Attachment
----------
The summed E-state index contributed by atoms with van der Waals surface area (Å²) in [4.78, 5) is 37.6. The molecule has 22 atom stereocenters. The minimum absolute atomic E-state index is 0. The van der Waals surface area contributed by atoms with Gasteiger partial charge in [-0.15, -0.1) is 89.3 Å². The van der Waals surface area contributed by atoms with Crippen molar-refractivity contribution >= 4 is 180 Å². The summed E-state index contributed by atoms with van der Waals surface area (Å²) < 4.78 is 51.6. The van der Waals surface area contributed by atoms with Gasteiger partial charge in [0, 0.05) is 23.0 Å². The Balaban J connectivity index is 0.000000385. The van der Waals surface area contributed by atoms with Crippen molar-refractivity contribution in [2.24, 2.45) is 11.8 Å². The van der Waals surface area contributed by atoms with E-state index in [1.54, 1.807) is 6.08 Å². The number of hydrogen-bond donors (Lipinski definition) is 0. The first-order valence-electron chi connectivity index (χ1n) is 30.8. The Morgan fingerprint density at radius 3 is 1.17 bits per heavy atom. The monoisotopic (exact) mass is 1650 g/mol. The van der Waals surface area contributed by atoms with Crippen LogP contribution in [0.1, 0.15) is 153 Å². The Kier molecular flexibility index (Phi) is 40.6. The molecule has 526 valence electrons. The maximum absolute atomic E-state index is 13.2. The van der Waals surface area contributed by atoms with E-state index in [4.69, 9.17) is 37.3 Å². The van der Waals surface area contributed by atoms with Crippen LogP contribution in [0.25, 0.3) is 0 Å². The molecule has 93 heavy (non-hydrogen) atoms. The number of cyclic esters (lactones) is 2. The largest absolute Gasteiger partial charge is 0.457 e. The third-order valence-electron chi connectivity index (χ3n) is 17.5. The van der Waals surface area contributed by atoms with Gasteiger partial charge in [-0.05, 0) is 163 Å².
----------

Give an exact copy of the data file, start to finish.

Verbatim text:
The summed E-state index contributed by atoms with van der Waals surface area (Å²) in [4.78, 5) is 37.6. The molecule has 22 atom stereocenters. The minimum absolute atomic E-state index is 0. The van der Waals surface area contributed by atoms with Gasteiger partial charge in [-0.15, -0.1) is 89.3 Å². The van der Waals surface area contributed by atoms with Crippen molar-refractivity contribution >= 4 is 180 Å². The summed E-state index contributed by atoms with van der Waals surface area (Å²) < 4.78 is 51.6. The van der Waals surface area contributed by atoms with Gasteiger partial charge in [0, 0.05) is 23.0 Å². The Balaban J connectivity index is 0.000000385. The van der Waals surface area contributed by atoms with Crippen molar-refractivity contribution in [2.24, 2.45) is 11.8 Å². The van der Waals surface area contributed by atoms with E-state index in [1.54, 1.807) is 6.08 Å². The number of hydrogen-bond donors (Lipinski definition) is 0. The first-order valence-electron chi connectivity index (χ1n) is 30.8. The Morgan fingerprint density at radius 3 is 1.17 bits per heavy atom. The monoisotopic (exact) mass is 1650 g/mol. The van der Waals surface area contributed by atoms with Crippen LogP contribution in [0.1, 0.15) is 153 Å². The Kier molecular flexibility index (Phi) is 40.6. The molecule has 526 valence electrons. The maximum absolute atomic E-state index is 13.2. The van der Waals surface area contributed by atoms with E-state index in [4.69, 9.17) is 37.3 Å². The van der Waals surface area contributed by atoms with Crippen LogP contribution in [0.25, 0.3) is 0 Å². The molecule has 93 heavy (non-hydrogen) atoms. The number of cyclic esters (lactones) is 2. The largest absolute Gasteiger partial charge is 0.457 e. The third-order valence-electron chi connectivity index (χ3n) is 17.5. The van der Waals surface area contributed by atoms with Gasteiger partial charge in [-0.05, 0) is 163 Å².